As far as solutions, I don't think there really are any. We audiophiles are really figuratively using rotary phones and the rest of the world is looking in the rear view mirror. I love the hobby but it is unsustainable except for the very unique customer experience and perceived value of the very high end in probably the Eastern world markets where emerging wealth is looking to compliment the Bentley in the estate's ten car 2 level garage. Too many diversions and too much quality in your iphone to support more than a niche market in 20 years.

        I attended an audiophile club event last week.. probably the most active and sophisticated group in our country and unfortunately they all looked like me.... middle-aged, boomers with some disposable income and from a time where stereo systems were a part of life.

        CES is a good example of where things were and where things are headed. 100's of pounds worth of equipment and dedicated rooms are just not in the future for our younger generation - the average price for house in my market is $1.2M with YOY increases of 25%. Kids who have good jobs live in 400ftsq condos they have no room, desire or cash for the anchors we take pride in- really ! The 50's-70's trifecta of the car the stereo and home ownership are very far from the desires of the millennial generation-- I actually find it incredible of how many well educated young people don't even own cars and don't even find it strange. Stereo's are way down the list.

        The cost of R&D, facilities, people, benefits,materials,shipping, marketing, utilities, etc etc are real .. prices will continue to rise and the share of wallet the big blocks of aluminum we cherish will continue to shrink as their importance to those of us that are left here on this good earth diminishes.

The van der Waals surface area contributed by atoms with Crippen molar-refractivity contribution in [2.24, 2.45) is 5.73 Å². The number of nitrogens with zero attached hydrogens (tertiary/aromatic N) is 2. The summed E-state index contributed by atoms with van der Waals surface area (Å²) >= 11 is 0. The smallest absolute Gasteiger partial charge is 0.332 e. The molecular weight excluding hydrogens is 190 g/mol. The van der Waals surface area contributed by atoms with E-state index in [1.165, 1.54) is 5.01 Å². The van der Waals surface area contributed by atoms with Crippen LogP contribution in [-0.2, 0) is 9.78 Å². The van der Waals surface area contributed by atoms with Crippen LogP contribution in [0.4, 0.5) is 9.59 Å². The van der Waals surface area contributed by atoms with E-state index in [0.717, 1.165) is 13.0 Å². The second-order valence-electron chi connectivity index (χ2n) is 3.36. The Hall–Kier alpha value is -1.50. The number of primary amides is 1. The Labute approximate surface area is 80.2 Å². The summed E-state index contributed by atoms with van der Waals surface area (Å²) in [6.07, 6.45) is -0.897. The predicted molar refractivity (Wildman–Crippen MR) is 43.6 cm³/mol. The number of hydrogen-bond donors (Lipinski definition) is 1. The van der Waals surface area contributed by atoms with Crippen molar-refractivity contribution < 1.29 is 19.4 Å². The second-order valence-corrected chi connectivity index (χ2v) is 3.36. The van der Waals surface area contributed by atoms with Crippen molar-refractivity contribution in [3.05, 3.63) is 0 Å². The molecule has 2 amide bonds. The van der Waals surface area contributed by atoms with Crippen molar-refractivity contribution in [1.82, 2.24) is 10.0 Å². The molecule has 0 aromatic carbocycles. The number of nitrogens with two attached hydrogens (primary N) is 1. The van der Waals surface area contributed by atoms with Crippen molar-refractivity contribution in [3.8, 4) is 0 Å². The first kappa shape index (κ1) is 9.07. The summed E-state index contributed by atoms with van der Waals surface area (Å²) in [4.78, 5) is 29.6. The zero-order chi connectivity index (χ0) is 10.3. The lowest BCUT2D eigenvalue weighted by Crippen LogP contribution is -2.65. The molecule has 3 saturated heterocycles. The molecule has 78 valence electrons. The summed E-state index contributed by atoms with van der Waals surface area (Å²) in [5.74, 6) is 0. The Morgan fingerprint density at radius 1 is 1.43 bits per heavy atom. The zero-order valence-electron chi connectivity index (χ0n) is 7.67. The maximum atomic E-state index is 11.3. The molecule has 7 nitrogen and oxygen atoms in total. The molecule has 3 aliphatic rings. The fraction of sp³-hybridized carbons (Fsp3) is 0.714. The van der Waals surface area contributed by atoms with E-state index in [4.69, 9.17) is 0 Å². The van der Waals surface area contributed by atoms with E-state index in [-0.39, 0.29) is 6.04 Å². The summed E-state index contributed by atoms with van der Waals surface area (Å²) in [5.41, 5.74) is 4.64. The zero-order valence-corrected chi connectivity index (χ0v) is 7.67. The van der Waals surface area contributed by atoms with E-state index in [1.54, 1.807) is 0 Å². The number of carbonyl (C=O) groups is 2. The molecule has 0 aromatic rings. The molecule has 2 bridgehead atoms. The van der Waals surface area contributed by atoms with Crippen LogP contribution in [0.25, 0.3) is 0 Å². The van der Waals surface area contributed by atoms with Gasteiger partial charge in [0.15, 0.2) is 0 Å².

So I think his article did provoke and stimulate some good reflection on the subject... we're discussing it aren't we?



        I actually think you did a better job of summarizing the issues in a less breathless way than Kessler. I'm from the same generation you are, and we are experiencing profound changes as science, technology, culture, multinationals and life in general have forced a transition from the 20th Century to something resembling a cross between the Jetsons and Bladerunner. (I'll leave out the Orwellian references). Certain things do lose value as their customer base ages out- for example, brass era and many pre-war cars (with a handful of exceptions that are truly blue chip collectibles) have lost market value because the generation that sought them out has died. The concept of not owning a car is not strange to me (though I love cars and bikes)- why bother with the overhead when you can "Uber" or, if necessary, rent something for a longer trip? The importance of a conventional "stereo" has surely diminished as part of the rite of passage to adulthood, but there are plenty of mobile digital things that fit the young urban lifestyle and conceivably, can be used in the overpriced and badly constructed 400 sq. ft. studio. Some of that stuff isn't cheap either. (I remember when I first moved to NYC and had to come to grips with rental prices, and eventually buying, and hearing stories about the $45/month walk-ups with the tub in the kitchen.
        So, a head of lettuce will eventually cost $95. That will suck. But, I have to believe (and maybe I'm just deluding myself) that there will still be people out there who want tubes, old Quads, or big ticket hi-fi gear. Yes, the market is a niche within a niche, but I also think we color our view of the good old days. How many people could or would have bought your Marantz 7 when it was new? Not many. The market was consoles, portables, radios and once the transistor was generally adopted, receiver bookshelf speaker packages with a ubiquitous changer like a plastic (not classic) Garrard. A few sprung for a Thorens or better, but there weren't that many options in, say, 1972. The advent of the "high-end" as I think of it in commercial terms-- Levinson, ARC, Infinity, Krell, Goldmund and the proliferation of expensive stereo equipment in the '70s was, I think, still a small market. Maybe I'm wrong and we'll be like members of the Stanley Steamer Club. (There is such a group--they took me out for a quick ride in one- I felt like I was riding high on a big tea kettle that might explode at any moment).